This body of knowledge was the exclusive realm of the cognoscenti, the magicians and wise men of the Britons: the Druidic class.
Within the Druidic tradition, it took an apprentice 30 years before he was allowed to perform any of the feats which he had been taught by his elders. His education included specific learning of astronomy, the calendar, seasonal festivities and rites, traditions associated with appeasing the sky spirits with fire festivals and propitiation ceremonies; herbalism and magic, the raising and stilling of storms, divination, the calling up of wind and the healing of humans and animals from sickness and disease. In this respect the druid or priest-class was as important as king or queen in any tribe.
Because of the Britonnic tradition of tribal rule by warrior-queens, in some cases the king or prince may himself have served as druid-priest, in order to understand and act as intermediary between his kingdom and their gods. This is the case of the so-called ‘Peat’ or Lindow Man, the princely royal body found in 1984 in a marsh near Liverpool and featured in Anne Ross and Don Robins’ novel: ‘The Life and Death of a Druid Prince‘ published in 1991. His own self-sacrifice by a three-fold death by sword, strangulation, and drowning is thought by the authors to have been the last desperate attempt by the male-consort of his nation to appease the gods who had sent Roman legions to wipe out his Queen. In his stomach were found the remains of a burned portion of barley cake, used in sacrifice to denote the portion of one chosen to die. No signs of struggle or binding on his wrists indicated that he died voluntarily.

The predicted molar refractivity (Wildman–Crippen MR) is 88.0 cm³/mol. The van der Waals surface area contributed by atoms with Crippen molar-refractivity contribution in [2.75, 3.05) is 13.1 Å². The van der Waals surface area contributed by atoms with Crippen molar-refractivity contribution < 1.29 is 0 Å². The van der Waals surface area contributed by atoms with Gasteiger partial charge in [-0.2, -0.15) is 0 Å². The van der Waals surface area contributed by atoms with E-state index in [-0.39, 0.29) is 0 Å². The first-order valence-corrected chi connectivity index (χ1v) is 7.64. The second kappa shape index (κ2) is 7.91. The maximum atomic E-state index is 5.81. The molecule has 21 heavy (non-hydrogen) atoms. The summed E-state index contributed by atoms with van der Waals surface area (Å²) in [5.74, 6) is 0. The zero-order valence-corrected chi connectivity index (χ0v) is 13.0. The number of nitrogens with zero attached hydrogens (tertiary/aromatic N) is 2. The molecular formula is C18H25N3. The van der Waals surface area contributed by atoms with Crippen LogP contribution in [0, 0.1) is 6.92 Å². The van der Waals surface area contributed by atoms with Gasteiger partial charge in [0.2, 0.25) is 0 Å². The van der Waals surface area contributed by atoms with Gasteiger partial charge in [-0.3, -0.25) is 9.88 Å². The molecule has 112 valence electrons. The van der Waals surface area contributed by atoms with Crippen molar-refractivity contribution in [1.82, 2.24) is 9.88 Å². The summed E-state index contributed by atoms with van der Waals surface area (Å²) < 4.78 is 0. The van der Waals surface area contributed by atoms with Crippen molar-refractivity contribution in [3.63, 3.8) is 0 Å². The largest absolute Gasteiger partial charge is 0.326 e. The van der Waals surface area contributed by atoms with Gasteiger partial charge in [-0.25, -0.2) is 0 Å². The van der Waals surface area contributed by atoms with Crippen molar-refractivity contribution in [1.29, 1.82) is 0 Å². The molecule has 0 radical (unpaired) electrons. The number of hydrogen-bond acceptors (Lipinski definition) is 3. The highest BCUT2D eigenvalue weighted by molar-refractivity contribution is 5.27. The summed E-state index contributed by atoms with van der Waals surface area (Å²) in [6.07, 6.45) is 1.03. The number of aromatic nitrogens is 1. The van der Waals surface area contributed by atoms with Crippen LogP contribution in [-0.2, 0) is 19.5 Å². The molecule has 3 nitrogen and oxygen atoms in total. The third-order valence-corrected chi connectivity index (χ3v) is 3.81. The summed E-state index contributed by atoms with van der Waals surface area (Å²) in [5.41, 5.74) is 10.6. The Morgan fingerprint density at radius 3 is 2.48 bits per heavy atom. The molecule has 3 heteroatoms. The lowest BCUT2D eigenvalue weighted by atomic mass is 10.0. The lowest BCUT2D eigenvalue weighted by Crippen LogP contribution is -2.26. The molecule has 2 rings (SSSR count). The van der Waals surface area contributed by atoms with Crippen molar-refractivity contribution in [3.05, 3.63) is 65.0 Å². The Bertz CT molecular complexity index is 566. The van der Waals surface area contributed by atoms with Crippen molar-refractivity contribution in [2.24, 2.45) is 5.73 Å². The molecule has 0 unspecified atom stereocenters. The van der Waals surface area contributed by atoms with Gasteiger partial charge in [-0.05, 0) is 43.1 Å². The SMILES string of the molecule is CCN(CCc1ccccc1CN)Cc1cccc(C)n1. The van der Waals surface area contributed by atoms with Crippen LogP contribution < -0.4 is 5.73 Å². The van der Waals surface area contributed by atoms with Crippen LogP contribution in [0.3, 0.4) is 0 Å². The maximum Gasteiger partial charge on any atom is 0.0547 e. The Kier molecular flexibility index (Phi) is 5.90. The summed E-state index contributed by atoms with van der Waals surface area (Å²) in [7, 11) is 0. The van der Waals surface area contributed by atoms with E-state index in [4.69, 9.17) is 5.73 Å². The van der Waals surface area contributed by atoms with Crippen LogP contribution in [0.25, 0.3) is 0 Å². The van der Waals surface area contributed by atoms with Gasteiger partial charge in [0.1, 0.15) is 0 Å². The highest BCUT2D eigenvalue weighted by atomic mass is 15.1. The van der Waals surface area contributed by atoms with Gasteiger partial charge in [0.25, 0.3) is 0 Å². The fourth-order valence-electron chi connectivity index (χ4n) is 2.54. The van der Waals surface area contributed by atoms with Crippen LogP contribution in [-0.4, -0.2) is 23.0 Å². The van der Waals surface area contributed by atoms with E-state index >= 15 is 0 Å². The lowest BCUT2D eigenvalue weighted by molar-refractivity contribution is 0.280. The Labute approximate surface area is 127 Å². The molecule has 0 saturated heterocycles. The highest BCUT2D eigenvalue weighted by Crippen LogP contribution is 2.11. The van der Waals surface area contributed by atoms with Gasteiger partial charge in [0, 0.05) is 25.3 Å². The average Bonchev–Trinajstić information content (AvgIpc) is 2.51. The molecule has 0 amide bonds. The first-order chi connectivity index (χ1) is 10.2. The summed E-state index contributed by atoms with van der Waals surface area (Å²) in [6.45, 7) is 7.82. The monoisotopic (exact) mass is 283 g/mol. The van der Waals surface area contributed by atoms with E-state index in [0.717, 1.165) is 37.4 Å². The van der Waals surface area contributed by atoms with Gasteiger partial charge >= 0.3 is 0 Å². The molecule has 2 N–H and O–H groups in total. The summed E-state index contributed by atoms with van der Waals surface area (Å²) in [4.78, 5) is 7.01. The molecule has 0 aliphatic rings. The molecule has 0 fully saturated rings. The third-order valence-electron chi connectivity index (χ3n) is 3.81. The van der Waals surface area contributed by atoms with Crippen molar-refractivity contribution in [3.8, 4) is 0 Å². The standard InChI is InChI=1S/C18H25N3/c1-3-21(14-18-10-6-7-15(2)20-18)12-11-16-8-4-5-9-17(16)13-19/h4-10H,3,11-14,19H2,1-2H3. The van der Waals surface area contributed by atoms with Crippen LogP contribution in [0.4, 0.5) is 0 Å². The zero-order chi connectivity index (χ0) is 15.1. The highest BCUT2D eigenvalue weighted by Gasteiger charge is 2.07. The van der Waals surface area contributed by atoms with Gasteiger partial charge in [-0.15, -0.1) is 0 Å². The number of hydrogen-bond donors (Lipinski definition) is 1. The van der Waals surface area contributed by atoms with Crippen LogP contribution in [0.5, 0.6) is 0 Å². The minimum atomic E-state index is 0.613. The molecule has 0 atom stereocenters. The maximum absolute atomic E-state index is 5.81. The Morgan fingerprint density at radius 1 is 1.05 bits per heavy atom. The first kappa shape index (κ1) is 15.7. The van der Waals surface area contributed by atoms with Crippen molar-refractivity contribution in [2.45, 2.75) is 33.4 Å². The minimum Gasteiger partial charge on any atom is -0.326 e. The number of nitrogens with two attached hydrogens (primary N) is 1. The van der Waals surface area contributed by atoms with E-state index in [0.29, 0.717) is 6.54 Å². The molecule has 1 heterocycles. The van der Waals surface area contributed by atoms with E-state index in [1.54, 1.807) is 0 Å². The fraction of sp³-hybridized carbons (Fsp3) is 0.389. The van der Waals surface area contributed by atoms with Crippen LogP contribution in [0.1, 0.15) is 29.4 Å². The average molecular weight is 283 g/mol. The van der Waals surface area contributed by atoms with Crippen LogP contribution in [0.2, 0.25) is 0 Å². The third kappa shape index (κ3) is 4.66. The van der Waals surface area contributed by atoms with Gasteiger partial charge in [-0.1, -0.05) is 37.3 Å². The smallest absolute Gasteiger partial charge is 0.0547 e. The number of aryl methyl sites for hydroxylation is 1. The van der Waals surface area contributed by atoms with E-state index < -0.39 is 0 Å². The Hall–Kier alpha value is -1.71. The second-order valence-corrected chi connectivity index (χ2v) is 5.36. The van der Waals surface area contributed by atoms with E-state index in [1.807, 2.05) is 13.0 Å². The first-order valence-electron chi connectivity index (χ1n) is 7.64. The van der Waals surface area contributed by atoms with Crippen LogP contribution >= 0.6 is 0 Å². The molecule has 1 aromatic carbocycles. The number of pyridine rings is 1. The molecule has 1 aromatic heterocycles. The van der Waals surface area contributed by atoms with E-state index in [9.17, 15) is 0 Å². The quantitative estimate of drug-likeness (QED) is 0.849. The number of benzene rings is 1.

I have speculated elsewhere that this particular Druid Prince may have actually been Boudicca’s son.The story of one Brittonic Queen has been handed down through legend, oral tradition and in the Roman annals themselves. It is one which indicates in part how important was this anointed royal connection to the earth through the monarch’s personal and devoted servant, the druid-priest. It is known that the Roman campaigns of North Britain were particularly interested in finding gold and treasure hoards of which these important men were designated keepers for the community. Caesar, Septimius Severus and Agricola were not totally honest in describing their campaigns in the North as a means of civilizing the barbarian hordes. In the case of subjugating Boudicca, at least, the Queen of the eastern kingdoms was famed for her armies, her powerful druids and her riches beyond compare. These riches, the total wealth of her nation, were held in the Druidic stronghold of Mona, or Ynys Mons, modern Anglesey on the west. A ‘Royal Road’ traversed Britain from the east Anglian nation of her Iceni people to meet the coast in North Wales for the sacred sea-crossing to Mona, where only druidic initiates, their mentors and the monarch might set foot. These ‘ druidic riches’ can only be imagined, but if the Gundestrup Cauldron of Gaulish craftmen is an example of such treasures, Boudicca’s wealth was an enormous incentive to armies and mercenaries to storm Anglesey and demolish the treasure-house of her kingdom. ‘To the victor the spoils’ is not a mere epithet. Roman legions and most Gaulish and Brittonic armies were paid out of treasure they could loot in their campaigns.